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Digging into IBM’s SAN virtualization software, Part 2

Aug 05, 20043 mins
Data CenterIBMSAN

* What is IBM's TotalStorage SAN File System?

This week, we’re looking at IBM’s storage-area networking virtualization products.  In my previous newsletter, I described IBM’s SAN Volume Controller. Now it is time to look at the company’s TotalStorage SAN File System.

About four years ago at its Almaden Research Center, IBM began working on a virtualization storage project called StorageTank. The SAN File System (SFS), released during the fall of last year, is the latest incarnation of this effort.

SFS sits atop the virtualized storage pool created by IBM’s SAN Volume Controller software, and provides a shared file system with centralized, policy-based management across the storage pool. SFS is intended to supply a non-disruptive, adaptable and highly scalable environment, providing the basis for storage that adapts to business requirements. The intent is to provide a common namespace across a large set of heterogeneous clients within the storage pool.

A common file system is imposed across the SAN, which in turn allows disparate application servers to share storage. It also provides a centralized point for crucial services such as backup and recovery, virus scanning, and other management services. The SFS recognizes different categories of storage, and allows managers to assign storage and classes of service according to business requirements.

This varies from the services available on most SANs because many SANs cannot share data across applications and are thus required to replicate data (and add storage) for each app.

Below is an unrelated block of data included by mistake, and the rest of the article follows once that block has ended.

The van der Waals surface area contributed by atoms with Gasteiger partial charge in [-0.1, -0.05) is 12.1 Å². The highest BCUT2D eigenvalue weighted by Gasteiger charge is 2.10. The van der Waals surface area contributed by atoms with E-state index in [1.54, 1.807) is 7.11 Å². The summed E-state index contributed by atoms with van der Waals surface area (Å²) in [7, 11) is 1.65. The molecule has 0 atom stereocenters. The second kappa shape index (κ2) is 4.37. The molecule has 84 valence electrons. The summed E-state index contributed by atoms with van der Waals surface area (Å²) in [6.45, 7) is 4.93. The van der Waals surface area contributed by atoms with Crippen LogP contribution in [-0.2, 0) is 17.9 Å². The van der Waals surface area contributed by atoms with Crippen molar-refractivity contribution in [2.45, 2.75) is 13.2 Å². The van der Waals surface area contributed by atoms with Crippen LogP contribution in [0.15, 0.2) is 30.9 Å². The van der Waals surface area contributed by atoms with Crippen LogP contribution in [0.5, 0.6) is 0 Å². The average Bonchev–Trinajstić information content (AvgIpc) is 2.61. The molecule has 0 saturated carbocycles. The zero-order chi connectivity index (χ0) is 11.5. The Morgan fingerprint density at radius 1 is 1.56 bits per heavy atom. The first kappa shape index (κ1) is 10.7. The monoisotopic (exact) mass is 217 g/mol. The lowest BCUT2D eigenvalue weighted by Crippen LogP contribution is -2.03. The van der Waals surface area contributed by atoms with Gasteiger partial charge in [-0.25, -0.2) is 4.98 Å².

SFS insulates the file system from changes to the infrastructure, so that storage and application servers may be added, brought down, and consolidated without reprovisioning or data migration.  This should enable non-disruptive storage scalability.

Much of this is currently automated. Much more, including data movement between different classes of storage, is definitely part of future plans.

SFS supports any SAN-attached storage system. Currently available are clients for AIX, Linux (Red Hat), Solaris and Windows.  Support for other flavors of Unix and Linux will be part of subsequent releases.

SFS will play a major role as IBM continues to roll out its on-demand (utility) computing strategy.  This in turn will certainly be tightly intertwined with the company’s strategy for information lifecycle management. 

Key to all this will be the policy-based assignment of data to different tiers of storage devices based on business need, and the ability – again, policy-based – to migrate to other tiers of storage as the value of the data shifts. This is not available now, but is clearly in-plan for future releases.

All this data movement will have to be transparent to the application servers, but transferring data within the bounds of a global namespace and with a system that manages physical and logical storage should make that an achievable next step.

In the last two weeks we have looked at two high performance file systems:  Lustre, aimed at engineering and scientific environments, and IBM’s Total Storage SAN File System, which is positioned for use in commercial settings.  In the future, time allowing, we may also look at other high performance file systems such as ADIC’s StoreNext and SGI’s CXFS.